Don't Worry, Leonardo Has a Plan


Getting drunk at the Golden Fleece is the opposite of being an archetype of human potential

Darlene is giving her paycheque the finger again. “Honest to God,” she says. “What a bunch of shit.” I watch her flip the paycheque off hard like it’s a sleazy face. “Uh-uh-uh,” she grunts with each middle-finger jab.

“Boo.” She smacks the cheque with the back of her hand and shoves it into her apron, sweeping the pocket until locating a chocolate bar.

Faded wrapper, likely stolen from the glass display case under the cash register.

We’re leaning against the wall beside the outside washrooms. Darlene’s eyes skip blankly from oil stain to oil stain across the cracked parking lot as she unwraps her chocolate. Gator-skinned, the truckers call it. I watch her slide the bar in, not even bothering to snap the squares off at the grids. She sighs through her nose, nostrils flaring, deep-sucking chocolate off her teeth.

I hate to say it, but Darlene’s sort of supersad. One thing’s for sure, I’ll never be Darlene, working this job for the next millennium. Because I’m perpetually self-improving, getting ready for the real world, for when I’m out of high school. Similar to Leonardo da Vinci, who taught himself to juggle to focus the mind-body. From that foldout I read in Nan’s Wonderland of Knowledge encyclopedias: Da Vinci, “an archetype of human potential.” This is why I never write down my customers’ orders. Unlike Darlene, they’re committed to memory, thus freeing the order pad for observations about chocolate bar stealing and general humanity.

I take out my order pad and pen.

“Christ, Nancy,” Darlene says. “Your fifteen’s up.”

Darlene is so bossy. Furthermore, she’s always telling me my break is up. Last I checked, Darlene, your word isn’t law. Of course I’m not about to argue with a middle-finger-thrusting adult. Instead, I’ll put another Darlene complaint in the suggestion box, cleverly disguising my own handwriting. Or I’ll unlock the dog flap going into the buffet area and feign innocence when one of Monsieur Paternoster’s bichons frisés escapes into the kitchen, putting the suspicion on Darlene, the only other day waitress.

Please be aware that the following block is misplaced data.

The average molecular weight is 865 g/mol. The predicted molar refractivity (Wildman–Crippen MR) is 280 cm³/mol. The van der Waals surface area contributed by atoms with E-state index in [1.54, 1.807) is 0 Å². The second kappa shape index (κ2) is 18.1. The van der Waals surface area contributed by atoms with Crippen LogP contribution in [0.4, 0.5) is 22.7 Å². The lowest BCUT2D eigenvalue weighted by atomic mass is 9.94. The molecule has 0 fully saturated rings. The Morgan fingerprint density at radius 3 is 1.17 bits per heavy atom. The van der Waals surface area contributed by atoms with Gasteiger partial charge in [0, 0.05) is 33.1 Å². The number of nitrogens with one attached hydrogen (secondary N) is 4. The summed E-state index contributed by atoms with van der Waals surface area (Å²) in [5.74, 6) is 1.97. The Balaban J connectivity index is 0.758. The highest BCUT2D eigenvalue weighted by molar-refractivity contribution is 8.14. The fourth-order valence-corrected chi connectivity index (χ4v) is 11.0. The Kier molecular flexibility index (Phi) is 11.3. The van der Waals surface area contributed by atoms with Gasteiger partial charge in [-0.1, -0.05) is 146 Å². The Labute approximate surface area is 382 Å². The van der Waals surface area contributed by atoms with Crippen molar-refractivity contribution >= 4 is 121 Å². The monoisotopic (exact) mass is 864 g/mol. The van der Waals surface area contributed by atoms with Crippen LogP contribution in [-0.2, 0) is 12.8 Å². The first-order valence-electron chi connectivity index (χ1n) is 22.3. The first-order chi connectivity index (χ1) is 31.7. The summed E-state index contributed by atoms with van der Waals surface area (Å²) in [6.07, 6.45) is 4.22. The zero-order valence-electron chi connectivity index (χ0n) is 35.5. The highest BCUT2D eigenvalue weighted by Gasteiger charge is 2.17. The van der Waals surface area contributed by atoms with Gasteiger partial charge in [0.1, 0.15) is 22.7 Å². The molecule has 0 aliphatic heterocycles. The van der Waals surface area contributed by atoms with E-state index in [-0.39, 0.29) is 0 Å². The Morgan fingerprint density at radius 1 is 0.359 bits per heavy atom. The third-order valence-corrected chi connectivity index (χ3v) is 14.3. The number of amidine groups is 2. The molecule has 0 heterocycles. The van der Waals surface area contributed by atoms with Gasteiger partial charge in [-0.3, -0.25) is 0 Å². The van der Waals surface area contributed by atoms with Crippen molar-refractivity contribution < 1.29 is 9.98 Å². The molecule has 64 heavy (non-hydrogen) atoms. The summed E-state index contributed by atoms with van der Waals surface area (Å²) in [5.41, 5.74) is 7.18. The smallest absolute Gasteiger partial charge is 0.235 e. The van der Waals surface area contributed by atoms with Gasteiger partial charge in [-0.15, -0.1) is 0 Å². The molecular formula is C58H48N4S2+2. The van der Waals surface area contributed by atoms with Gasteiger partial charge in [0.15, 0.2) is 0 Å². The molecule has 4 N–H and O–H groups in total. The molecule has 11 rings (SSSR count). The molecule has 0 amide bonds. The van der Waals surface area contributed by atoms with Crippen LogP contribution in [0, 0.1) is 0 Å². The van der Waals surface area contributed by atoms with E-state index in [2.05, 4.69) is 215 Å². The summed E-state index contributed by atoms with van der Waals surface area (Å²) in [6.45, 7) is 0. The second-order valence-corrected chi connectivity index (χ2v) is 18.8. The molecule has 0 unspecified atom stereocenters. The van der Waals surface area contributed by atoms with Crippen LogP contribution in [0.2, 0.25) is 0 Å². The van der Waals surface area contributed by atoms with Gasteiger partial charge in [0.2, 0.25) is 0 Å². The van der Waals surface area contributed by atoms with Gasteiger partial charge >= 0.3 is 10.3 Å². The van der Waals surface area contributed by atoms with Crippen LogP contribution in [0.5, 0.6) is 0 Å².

Paternoster’s bichons are strictly forbidden in the restaurant. People around here spend a lot of time talking about this: dogs should be left outside; dogs are dirty; dogs don’t know how to stop barking, or whimpering, or licking their balls.

Yet everyone is willing to ignore all that during the Sunday seafood buffet. On Sundays, Paternoster’s trained them to trot in with napkins in their mouths. He stands at the kitchen door and claps them off their nest wad of hairy tablecloths and into the dining room in a neat line where they circle the tables and daintily drop napkins into the hands of each customer. Everyone loves this, even Mrs. Humphreys.

Years ago, Mrs. Humphreys stink-eyed me when I didn’t take one of her Victoria Day chocolates. It’s not that I don’t like chocolate, but she was singing Earthen Vessel at the top of her lungs—and with the opposite look one would expect, less like enraptured joy and more like that time Uncle Rodrigo’s organs contracted all at once after he got back from Vegas.

Darlene said that Paternoster originally thought the napkin delivery would be a way to warm locals up to having dogs in the restaurant. “In France, dogs are under every table,” she said. “Sometimes they even get their own chair and dish, like children.”

Right—as if Darlene has ever been to France.


I started working at the Golden Fleece a month ago, at the beginning of summer break. The first thing Darlene told me was how she can always tell a good waitress by her eyes. The eyes should never be still; even when you’re talking they should be roving for a low coffee cup or an empty plate. And you have to pick, she said—but no picking with my regulars. She had dibs on a handful of truckers who made the weekly run. Most long-haulers are lonely, she said, get a smile and pick with them—you know, put your hand on their shoulder and make them feel like it’s nice to see them again, like this is home.